If you’ve been around Christian spheres for any amount of time, you’ve probably heard talk of the Sabbath, or Sabbath Rest. Usually it’s in reference to Sunday, and how it should be kept holy because it was on the seventh day that God rested after creating the world. But is Sabbath actually relevant to our lives today?
For the ancient Israelites, Sabbath was a command from God and a mandatory part of their weekly routine. They were to do absolutely no work at all– not even make food. It was a time for rest and worship, and it was a reminder that God provided for their needs; they did not provide for themselves out of their own productivity. The world kept turning and God kept providing even though they stopped working for a day. What a concept!
Today, Sabbath usually looks a little different. It’s ideally a 24-hour period (not necessarily on Sunday) where you focus on resting, connecting with other people, and worshiping God. It can even be a different day of the week every week if you work a job that doesn’t have a consistent schedule. It’s the heart behind it that really matters– a heart that desires to honor God by obeying His command to rest.
I started implementing a Sabbath rest in my own life a few months ago, right after I got married. My husband grew up in a family that consistently set aside Sundays to go to church and/or Bible study and then just rest and not do anything productive, so he was used to the practice. He could also tell that it would do me some good, as I tend to over-obsess about to-do lists and fill my weekends with tasks that could probably wait until next week. So we have made a habit of starting out Sunday at church and then just relaxing– not running errands or cleaning the apartment. It doesn’t mean that we don’t cook or do the dishes, but it does mean that we slow down and take more meaningful time to rest and connect with God and each other. And so far, God has always provided time to do the things I would have done on Sunday if I wasn’t resting.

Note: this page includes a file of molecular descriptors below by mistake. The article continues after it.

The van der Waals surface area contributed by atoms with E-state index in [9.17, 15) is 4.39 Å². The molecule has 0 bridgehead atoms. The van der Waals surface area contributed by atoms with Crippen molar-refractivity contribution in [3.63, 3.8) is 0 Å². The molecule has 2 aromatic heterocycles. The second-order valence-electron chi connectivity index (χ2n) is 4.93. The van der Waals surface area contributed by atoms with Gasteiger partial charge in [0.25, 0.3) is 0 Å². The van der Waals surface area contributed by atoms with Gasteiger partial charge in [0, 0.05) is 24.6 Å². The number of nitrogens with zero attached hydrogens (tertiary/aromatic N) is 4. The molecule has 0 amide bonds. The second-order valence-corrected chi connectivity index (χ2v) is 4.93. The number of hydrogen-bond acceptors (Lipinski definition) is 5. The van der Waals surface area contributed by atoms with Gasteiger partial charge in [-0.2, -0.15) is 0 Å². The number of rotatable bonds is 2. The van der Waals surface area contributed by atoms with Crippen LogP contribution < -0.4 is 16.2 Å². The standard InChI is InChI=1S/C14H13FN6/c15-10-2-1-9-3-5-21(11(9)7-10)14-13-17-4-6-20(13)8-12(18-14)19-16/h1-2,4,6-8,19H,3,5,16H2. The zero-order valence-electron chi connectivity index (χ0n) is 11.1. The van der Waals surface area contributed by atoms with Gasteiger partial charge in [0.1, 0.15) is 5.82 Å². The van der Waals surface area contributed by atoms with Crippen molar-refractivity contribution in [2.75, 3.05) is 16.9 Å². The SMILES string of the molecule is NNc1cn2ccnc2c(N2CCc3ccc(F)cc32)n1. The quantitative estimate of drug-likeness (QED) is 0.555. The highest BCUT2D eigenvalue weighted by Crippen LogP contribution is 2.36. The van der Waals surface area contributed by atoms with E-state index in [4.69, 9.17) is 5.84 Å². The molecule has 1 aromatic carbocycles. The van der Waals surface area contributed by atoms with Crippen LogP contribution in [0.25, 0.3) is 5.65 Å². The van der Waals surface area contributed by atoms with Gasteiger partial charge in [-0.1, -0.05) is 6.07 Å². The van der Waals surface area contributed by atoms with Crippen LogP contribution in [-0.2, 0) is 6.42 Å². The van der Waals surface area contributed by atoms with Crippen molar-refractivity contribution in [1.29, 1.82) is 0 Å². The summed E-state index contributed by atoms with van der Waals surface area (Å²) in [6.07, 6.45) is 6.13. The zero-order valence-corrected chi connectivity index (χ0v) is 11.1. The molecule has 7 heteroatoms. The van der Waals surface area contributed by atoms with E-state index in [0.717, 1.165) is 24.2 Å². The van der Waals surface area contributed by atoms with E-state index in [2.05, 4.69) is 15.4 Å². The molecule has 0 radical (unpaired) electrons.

I’ll be honest, the first few months of practicing Sabbath were hard– it takes quite a bit of planning to accomplish. I have to make sure I get to the grocery store on Saturday so I’m not tempted to go on Sunday, and I have to plan ahead to get any tasks done by Saturday night that need to be completed before the next week. And then there’s the part about how I have a hard time relaxing because I feel a constant urge to be productive. But, slowly, this practice of intentional rest has been teaching me to not feel guilty about not being productive. We are not created to just produce labor until we die– we are created to enjoy life, to rest, and then to do our work from that place of rest, relying on God for strength.
I’ve found that in the past few months I’ve started to look forward to Sundays because I know I’ll have downtime where I don’t need to try to accomplish anything. It’s such a relief for my heart that beats to get things done on the other six days of the week. After church, I use some of the time to write in my journal and read my Bible, and the rest I spend relaxing at home with my husband or with friends and family. And I always find myself more rested and ready to tackle the week ahead than I did before I practiced Sabbath. I hope and pray you will try it too. I promise you will see blessings in your life because of it.